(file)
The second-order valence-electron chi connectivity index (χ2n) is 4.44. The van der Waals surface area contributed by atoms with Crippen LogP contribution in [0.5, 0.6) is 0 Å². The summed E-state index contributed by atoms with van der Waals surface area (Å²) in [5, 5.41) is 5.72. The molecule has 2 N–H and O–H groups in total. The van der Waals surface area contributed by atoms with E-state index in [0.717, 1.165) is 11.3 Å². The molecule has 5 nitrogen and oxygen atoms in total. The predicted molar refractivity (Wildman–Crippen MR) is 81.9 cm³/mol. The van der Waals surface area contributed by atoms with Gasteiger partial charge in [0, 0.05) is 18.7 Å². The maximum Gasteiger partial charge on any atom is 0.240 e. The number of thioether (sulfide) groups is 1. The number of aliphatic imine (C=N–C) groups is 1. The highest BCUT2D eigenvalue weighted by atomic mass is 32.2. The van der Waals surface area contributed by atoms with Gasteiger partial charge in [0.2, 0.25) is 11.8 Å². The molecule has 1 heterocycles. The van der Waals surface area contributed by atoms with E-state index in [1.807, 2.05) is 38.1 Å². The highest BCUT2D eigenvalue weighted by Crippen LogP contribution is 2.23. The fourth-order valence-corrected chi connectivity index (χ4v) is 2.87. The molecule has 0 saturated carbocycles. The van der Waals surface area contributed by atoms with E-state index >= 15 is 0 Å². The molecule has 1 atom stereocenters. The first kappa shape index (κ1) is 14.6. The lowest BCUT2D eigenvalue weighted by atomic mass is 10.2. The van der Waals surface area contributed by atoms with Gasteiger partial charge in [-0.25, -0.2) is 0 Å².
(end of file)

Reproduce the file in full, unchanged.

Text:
The second-order valence-electron chi connectivity index (χ2n) is 4.44. The van der Waals surface area contributed by atoms with Crippen LogP contribution in [0.5, 0.6) is 0 Å². The summed E-state index contributed by atoms with van der Waals surface area (Å²) in [5, 5.41) is 5.72. The molecule has 2 N–H and O–H groups in total. The van der Waals surface area contributed by atoms with E-state index in [0.717, 1.165) is 11.3 Å². The molecule has 5 nitrogen and oxygen atoms in total. The predicted molar refractivity (Wildman–Crippen MR) is 81.9 cm³/mol. The van der Waals surface area contributed by atoms with Gasteiger partial charge in [0, 0.05) is 18.7 Å². The maximum Gasteiger partial charge on any atom is 0.240 e. The number of thioether (sulfide) groups is 1. The number of aliphatic imine (C=N–C) groups is 1. The highest BCUT2D eigenvalue weighted by atomic mass is 32.2. The van der Waals surface area contributed by atoms with Gasteiger partial charge in [0.2, 0.25) is 11.8 Å². The molecule has 1 heterocycles. The van der Waals surface area contributed by atoms with E-state index in [1.807, 2.05) is 38.1 Å². The highest BCUT2D eigenvalue weighted by Crippen LogP contribution is 2.23. The fourth-order valence-corrected chi connectivity index (χ4v) is 2.87. The molecule has 0 saturated carbocycles. The van der Waals surface area contributed by atoms with E-state index >= 15 is 0 Å². The molecule has 1 atom stereocenters. The first kappa shape index (κ1) is 14.6. The lowest BCUT2D eigenvalue weighted by atomic mass is 10.2. The van der Waals surface area contributed by atoms with Gasteiger partial charge in [-0.25, -0.2) is 0 Å².